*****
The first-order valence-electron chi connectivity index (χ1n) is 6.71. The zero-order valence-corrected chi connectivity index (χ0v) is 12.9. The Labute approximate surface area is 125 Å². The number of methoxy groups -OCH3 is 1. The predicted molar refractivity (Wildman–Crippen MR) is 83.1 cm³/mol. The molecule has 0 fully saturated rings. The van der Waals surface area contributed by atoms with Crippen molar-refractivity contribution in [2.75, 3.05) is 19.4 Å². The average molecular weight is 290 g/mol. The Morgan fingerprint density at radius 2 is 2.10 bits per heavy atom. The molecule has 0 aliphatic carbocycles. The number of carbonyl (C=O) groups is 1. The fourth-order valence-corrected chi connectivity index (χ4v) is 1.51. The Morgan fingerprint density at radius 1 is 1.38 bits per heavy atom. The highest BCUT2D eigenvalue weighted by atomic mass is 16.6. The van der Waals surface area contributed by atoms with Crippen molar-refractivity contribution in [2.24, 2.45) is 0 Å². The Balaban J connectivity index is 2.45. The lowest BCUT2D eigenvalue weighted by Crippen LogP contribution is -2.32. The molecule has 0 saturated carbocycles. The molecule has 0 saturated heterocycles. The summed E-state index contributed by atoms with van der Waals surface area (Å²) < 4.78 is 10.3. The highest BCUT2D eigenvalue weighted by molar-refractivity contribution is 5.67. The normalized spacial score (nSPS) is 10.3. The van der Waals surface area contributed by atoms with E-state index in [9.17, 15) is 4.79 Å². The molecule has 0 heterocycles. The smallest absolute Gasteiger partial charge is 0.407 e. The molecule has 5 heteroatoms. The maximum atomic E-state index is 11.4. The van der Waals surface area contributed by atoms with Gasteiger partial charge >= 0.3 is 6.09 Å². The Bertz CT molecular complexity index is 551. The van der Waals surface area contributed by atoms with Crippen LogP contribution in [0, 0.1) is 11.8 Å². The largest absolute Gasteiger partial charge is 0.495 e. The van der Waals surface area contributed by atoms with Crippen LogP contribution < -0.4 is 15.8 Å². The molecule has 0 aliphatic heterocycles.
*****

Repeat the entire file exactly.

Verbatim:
The first-order valence-electron chi connectivity index (χ1n) is 6.71. The zero-order valence-corrected chi connectivity index (χ0v) is 12.9. The Labute approximate surface area is 125 Å². The number of methoxy groups -OCH3 is 1. The predicted molar refractivity (Wildman–Crippen MR) is 83.1 cm³/mol. The molecule has 0 fully saturated rings. The van der Waals surface area contributed by atoms with Crippen molar-refractivity contribution in [2.75, 3.05) is 19.4 Å². The average molecular weight is 290 g/mol. The Morgan fingerprint density at radius 2 is 2.10 bits per heavy atom. The molecule has 0 aliphatic carbocycles. The number of carbonyl (C=O) groups is 1. The fourth-order valence-corrected chi connectivity index (χ4v) is 1.51. The Morgan fingerprint density at radius 1 is 1.38 bits per heavy atom. The highest BCUT2D eigenvalue weighted by atomic mass is 16.6. The van der Waals surface area contributed by atoms with Crippen molar-refractivity contribution in [2.24, 2.45) is 0 Å². The Balaban J connectivity index is 2.45. The lowest BCUT2D eigenvalue weighted by Crippen LogP contribution is -2.32. The molecule has 0 saturated carbocycles. The molecule has 0 saturated heterocycles. The summed E-state index contributed by atoms with van der Waals surface area (Å²) < 4.78 is 10.3. The highest BCUT2D eigenvalue weighted by molar-refractivity contribution is 5.67. The normalized spacial score (nSPS) is 10.3. The van der Waals surface area contributed by atoms with E-state index in [9.17, 15) is 4.79 Å². The molecule has 0 heterocycles. The smallest absolute Gasteiger partial charge is 0.407 e. The molecule has 5 heteroatoms. The maximum atomic E-state index is 11.4. The van der Waals surface area contributed by atoms with Gasteiger partial charge >= 0.3 is 6.09 Å². The Bertz CT molecular complexity index is 551. The van der Waals surface area contributed by atoms with Crippen LogP contribution in [0, 0.1) is 11.8 Å². The largest absolute Gasteiger partial charge is 0.495 e. The van der Waals surface area contributed by atoms with Crippen LogP contribution < -0.4 is 15.8 Å². The molecule has 0 aliphatic heterocycles.